When you look at divorce rates and statistics for every year, you can find some common trends. This can help you understand when and why divorce tends to happen.
One trend is that August usually sees the biggest spike in divorce rates, rivaled only by a short period of time at the beginning of the year. The rates jump up from a steady number that lasts for the summer, then taper off again.
What this means in the middle of September and early October is that we’re in the part of the year when the rate of new divorce petitions is going to fall. As you may expect, divorce is the least common around the Christmas holiday season. This is because couples often decide to stick it out for a month or two, keep the holidays intact, and then get divorced at the beginning of the following year.
Why did we see that final spike of filings in August? For one thing, couples who want to split up may feel pressure to get it done quickly so that it can be over by the holidays. It often takes months to get through the process, so they want to get it underway. Additionally, many couples focus on divorce once the children go back to school, which tends to happen in late August and early September.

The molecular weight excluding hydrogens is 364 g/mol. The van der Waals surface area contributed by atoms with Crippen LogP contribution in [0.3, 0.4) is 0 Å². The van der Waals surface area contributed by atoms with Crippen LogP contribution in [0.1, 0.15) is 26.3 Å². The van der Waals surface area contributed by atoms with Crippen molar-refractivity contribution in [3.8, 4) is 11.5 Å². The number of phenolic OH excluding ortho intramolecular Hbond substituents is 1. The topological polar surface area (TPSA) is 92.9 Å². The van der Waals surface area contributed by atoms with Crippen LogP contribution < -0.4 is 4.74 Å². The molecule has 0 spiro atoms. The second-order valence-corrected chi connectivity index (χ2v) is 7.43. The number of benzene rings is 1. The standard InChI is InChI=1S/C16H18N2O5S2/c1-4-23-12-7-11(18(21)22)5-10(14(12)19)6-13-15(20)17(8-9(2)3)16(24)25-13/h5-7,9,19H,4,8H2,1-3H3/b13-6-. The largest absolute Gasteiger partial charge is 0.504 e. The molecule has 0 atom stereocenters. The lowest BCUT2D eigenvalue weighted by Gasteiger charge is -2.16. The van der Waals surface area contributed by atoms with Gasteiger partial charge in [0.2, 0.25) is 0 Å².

Even though rates are falling, though, many couples may find themselves trying to file before the upcoming string of holidays that includes Halloween, Thanksgiving, Christmas and New Year’s Eve. Maybe you did not get divorced over the summer, with the children at home, but you knew you wanted to do so. Now it’s time to look into all of the legal options you have to get things started before the holidays.